Vaccination exemptions survive after bill loses steam

OLYMPIA — Parents in Washington can continue citing their personal beliefs as a reason to not vaccinate their school-age children after an Everett lawmaker’s effort to get rid of the allowance fizzled Wednesday.

A House bill to strip the personal beliefs exemption from the state vaccination law failed to get a floor vote before a 5 p.m. cut-off deadline for legislation.

“I’m disappointed that we can’t move it this year,” said Rep. June Robinson, D-Everett, who introduced House Bill 2009 in response to a measles outbreak that sickened dozens of children across the U.S., including in Washington.

“I know we will continue to see disease outbreaks in our communities because vaccinations levels are low,” she said. “I’m committed to bringing (the bill) back next year.”

The bill had 27 sponsors, including Republicans, and was backed by Gov. Jay Inslee and the Washington State Medical Association.

But that wasn’t enough to overcome the resistance of lawmakers concerned the bill stripped parents of their ability to raise their children as they see fit.

“The push back was large,” Robinson said. “We were very close to a vote. Every member here has received a lot of communication from people who didn’t want the bill to move.”

Rep. Dave Hayes, R-Camano Island, was prepared to vote against it.

“I immunized my kids. I think it’s the responsible thing to do,” he said. But the bill “takes away parental rights.”

Rep. Chad Magendanz, R-Issaquah, was one of the sponsors. He said Wednesday he could have supported the bill if it retained the personal beliefs exemption for vaccines derived from live microorganisms such as the one for measles.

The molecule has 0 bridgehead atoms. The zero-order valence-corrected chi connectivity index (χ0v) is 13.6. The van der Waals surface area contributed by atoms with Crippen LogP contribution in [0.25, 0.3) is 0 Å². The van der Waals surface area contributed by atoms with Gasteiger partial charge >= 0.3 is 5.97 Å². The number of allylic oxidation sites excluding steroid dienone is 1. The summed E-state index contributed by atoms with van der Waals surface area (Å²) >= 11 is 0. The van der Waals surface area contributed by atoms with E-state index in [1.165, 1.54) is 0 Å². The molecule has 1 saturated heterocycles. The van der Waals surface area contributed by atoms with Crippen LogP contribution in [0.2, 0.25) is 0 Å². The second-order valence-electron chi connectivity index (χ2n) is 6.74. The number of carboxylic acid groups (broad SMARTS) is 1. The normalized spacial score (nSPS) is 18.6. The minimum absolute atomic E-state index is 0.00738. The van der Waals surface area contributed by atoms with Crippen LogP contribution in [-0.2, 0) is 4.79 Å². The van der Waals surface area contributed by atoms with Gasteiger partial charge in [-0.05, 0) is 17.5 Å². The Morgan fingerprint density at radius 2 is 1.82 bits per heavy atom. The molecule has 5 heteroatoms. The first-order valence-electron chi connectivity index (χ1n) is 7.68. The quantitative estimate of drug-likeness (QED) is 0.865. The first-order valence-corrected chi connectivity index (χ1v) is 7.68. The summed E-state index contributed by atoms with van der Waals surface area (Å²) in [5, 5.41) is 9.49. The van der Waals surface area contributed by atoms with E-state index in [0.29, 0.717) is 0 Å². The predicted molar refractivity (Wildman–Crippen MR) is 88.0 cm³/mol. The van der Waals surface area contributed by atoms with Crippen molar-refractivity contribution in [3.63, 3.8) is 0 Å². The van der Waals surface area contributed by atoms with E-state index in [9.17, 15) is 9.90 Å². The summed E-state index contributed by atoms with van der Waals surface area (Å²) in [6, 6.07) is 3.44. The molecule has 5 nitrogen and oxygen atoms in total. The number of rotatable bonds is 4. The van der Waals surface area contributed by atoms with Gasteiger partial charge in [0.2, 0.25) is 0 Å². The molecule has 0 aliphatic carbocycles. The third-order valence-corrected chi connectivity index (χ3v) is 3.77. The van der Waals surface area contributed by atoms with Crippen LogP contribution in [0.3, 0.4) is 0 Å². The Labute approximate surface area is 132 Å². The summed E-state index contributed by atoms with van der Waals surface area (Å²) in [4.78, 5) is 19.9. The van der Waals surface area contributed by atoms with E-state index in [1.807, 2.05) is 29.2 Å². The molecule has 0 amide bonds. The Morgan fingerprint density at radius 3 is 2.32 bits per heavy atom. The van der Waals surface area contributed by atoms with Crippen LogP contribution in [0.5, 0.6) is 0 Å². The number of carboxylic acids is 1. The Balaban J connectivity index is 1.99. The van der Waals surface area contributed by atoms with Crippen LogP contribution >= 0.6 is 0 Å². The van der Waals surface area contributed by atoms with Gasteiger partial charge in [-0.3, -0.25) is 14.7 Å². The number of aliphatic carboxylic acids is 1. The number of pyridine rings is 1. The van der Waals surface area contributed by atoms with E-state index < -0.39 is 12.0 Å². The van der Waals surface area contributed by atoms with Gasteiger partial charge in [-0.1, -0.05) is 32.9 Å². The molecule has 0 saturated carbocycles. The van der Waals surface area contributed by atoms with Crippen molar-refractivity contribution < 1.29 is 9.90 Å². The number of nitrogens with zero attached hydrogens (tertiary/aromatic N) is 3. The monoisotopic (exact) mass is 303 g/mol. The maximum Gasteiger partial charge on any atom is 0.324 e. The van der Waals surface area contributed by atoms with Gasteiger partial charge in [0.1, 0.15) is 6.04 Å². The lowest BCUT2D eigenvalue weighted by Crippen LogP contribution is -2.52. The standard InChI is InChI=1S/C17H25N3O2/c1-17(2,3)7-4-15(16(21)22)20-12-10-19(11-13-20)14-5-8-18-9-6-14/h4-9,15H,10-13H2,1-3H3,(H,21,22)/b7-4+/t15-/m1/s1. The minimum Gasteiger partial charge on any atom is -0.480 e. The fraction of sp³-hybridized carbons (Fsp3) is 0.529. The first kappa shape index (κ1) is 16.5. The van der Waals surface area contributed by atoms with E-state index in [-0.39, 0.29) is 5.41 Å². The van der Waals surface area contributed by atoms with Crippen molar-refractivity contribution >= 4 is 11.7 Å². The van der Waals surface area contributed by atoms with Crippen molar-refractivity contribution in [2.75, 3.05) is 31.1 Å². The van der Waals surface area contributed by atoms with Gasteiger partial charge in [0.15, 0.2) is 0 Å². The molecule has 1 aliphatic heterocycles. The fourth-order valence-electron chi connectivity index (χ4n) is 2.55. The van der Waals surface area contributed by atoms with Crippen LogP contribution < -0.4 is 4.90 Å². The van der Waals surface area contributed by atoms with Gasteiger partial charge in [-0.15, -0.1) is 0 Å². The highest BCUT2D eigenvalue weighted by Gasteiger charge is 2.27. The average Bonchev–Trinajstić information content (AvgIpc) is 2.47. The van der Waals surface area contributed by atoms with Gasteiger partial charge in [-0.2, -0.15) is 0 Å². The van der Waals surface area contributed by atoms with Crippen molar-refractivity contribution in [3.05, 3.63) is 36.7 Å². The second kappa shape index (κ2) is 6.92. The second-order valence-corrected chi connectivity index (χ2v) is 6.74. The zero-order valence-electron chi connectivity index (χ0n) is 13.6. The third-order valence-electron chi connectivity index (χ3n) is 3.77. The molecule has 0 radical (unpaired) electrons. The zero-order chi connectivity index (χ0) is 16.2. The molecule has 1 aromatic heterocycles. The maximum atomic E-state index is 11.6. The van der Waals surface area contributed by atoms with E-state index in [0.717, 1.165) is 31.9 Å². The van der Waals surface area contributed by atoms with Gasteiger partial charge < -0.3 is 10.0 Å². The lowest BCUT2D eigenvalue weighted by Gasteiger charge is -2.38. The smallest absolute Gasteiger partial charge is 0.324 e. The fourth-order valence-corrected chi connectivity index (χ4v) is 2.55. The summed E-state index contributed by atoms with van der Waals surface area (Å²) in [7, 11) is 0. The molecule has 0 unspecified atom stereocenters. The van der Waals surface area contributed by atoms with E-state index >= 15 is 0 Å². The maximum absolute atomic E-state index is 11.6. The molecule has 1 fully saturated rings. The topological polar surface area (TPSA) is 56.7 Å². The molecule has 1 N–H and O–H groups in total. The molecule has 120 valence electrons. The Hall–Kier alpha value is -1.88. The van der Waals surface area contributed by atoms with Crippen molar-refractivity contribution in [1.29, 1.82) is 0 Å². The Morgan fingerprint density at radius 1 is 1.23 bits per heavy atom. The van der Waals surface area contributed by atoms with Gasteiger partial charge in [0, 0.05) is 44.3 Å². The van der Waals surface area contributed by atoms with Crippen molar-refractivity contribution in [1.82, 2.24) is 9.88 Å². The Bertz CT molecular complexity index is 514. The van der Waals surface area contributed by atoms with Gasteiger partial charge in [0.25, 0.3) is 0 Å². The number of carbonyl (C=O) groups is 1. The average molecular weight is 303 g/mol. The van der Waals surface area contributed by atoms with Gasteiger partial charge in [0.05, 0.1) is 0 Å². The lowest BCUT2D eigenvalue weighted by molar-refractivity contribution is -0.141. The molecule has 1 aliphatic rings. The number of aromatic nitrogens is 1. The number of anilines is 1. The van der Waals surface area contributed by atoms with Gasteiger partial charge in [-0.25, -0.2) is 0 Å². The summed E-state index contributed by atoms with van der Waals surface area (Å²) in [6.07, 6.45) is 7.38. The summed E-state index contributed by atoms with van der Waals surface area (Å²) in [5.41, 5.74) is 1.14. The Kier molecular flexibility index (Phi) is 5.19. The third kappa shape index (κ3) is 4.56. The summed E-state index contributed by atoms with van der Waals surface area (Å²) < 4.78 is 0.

Parents have a “legitimate right” to object to that vaccine versus those that are made from inactive components for diseases such as whooping cough, he said.

Children attending public schools are required to be vaccinated against infectious diseases such as diphtheria, tetanus, measles, mumps, polio and pertussis or whooping cough. They also can enroll if they show proof of acquired immunity to the diseases.

Under state law, parents or guardians can obtain a vaccination exemption for medical, personal or religious beliefs. Washington is one of 20 states that allow for an exemption on personal belief or philosophical grounds, according to the National Conference of State Legislatures.

In 2011, the state passed a law requiring parents seeking an exemption on personal or philosophical grounds to provide proof they had received information from a health care provider about the benefits and risks of vaccinations.

National immunization data from 2013 show 71 percent of Washington children between 19 and 35 months old have received all of their shots on time.

Rep. Eileen Cody, D-Seattle, chairwoman of the House Health Care and Wellness Committee, said the conversation will be ongoing to increase the rate.

Otherwise, she said, “we’ll see kids contracting measles and pertussis and we’ll see deaths again.”

Jerry Cornfield: 360-352-8623;

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